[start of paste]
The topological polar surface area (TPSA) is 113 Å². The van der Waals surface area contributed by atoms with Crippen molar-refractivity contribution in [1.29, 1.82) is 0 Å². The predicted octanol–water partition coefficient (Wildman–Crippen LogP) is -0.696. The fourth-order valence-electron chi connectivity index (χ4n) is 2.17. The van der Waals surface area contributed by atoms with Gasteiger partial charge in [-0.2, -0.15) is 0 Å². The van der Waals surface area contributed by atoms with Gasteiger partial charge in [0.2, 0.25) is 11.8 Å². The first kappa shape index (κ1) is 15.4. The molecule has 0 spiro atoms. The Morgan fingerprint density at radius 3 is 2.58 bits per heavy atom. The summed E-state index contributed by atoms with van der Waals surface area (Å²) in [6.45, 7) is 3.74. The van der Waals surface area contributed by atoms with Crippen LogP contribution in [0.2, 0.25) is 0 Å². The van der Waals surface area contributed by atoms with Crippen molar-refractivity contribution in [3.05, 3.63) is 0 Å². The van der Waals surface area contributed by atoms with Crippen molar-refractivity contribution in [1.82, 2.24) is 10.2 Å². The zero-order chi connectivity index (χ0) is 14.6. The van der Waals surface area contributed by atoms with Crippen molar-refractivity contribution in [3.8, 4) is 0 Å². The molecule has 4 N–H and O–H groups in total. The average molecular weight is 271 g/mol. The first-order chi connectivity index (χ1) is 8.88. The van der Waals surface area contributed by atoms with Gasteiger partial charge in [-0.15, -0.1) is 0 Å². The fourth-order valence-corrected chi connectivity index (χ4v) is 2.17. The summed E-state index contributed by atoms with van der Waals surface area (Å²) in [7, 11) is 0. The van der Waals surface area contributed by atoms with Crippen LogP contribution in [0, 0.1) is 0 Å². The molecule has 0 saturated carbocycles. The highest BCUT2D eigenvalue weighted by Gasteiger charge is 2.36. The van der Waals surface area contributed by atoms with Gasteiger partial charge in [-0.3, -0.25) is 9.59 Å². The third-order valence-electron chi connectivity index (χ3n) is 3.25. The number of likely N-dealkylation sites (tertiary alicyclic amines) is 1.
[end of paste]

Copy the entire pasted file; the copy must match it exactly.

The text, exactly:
The topological polar surface area (TPSA) is 113 Å². The van der Waals surface area contributed by atoms with Crippen molar-refractivity contribution in [1.29, 1.82) is 0 Å². The predicted octanol–water partition coefficient (Wildman–Crippen LogP) is -0.696. The fourth-order valence-electron chi connectivity index (χ4n) is 2.17. The van der Waals surface area contributed by atoms with Gasteiger partial charge in [-0.2, -0.15) is 0 Å². The van der Waals surface area contributed by atoms with Gasteiger partial charge in [0.2, 0.25) is 11.8 Å². The first kappa shape index (κ1) is 15.4. The molecule has 0 spiro atoms. The Morgan fingerprint density at radius 3 is 2.58 bits per heavy atom. The summed E-state index contributed by atoms with van der Waals surface area (Å²) in [6.45, 7) is 3.74. The van der Waals surface area contributed by atoms with Crippen LogP contribution in [0.2, 0.25) is 0 Å². The van der Waals surface area contributed by atoms with Crippen molar-refractivity contribution in [3.05, 3.63) is 0 Å². The van der Waals surface area contributed by atoms with Crippen molar-refractivity contribution in [1.82, 2.24) is 10.2 Å². The zero-order chi connectivity index (χ0) is 14.6. The van der Waals surface area contributed by atoms with Crippen molar-refractivity contribution in [3.8, 4) is 0 Å². The molecule has 4 N–H and O–H groups in total. The average molecular weight is 271 g/mol. The first-order chi connectivity index (χ1) is 8.88. The van der Waals surface area contributed by atoms with Gasteiger partial charge in [-0.15, -0.1) is 0 Å². The fourth-order valence-corrected chi connectivity index (χ4v) is 2.17. The summed E-state index contributed by atoms with van der Waals surface area (Å²) in [7, 11) is 0. The van der Waals surface area contributed by atoms with Crippen LogP contribution in [0, 0.1) is 0 Å². The molecule has 0 saturated carbocycles. The highest BCUT2D eigenvalue weighted by Gasteiger charge is 2.36. The van der Waals surface area contributed by atoms with Gasteiger partial charge in [-0.3, -0.25) is 9.59 Å². The third-order valence-electron chi connectivity index (χ3n) is 3.25. The number of likely N-dealkylation sites (tertiary alicyclic amines) is 1.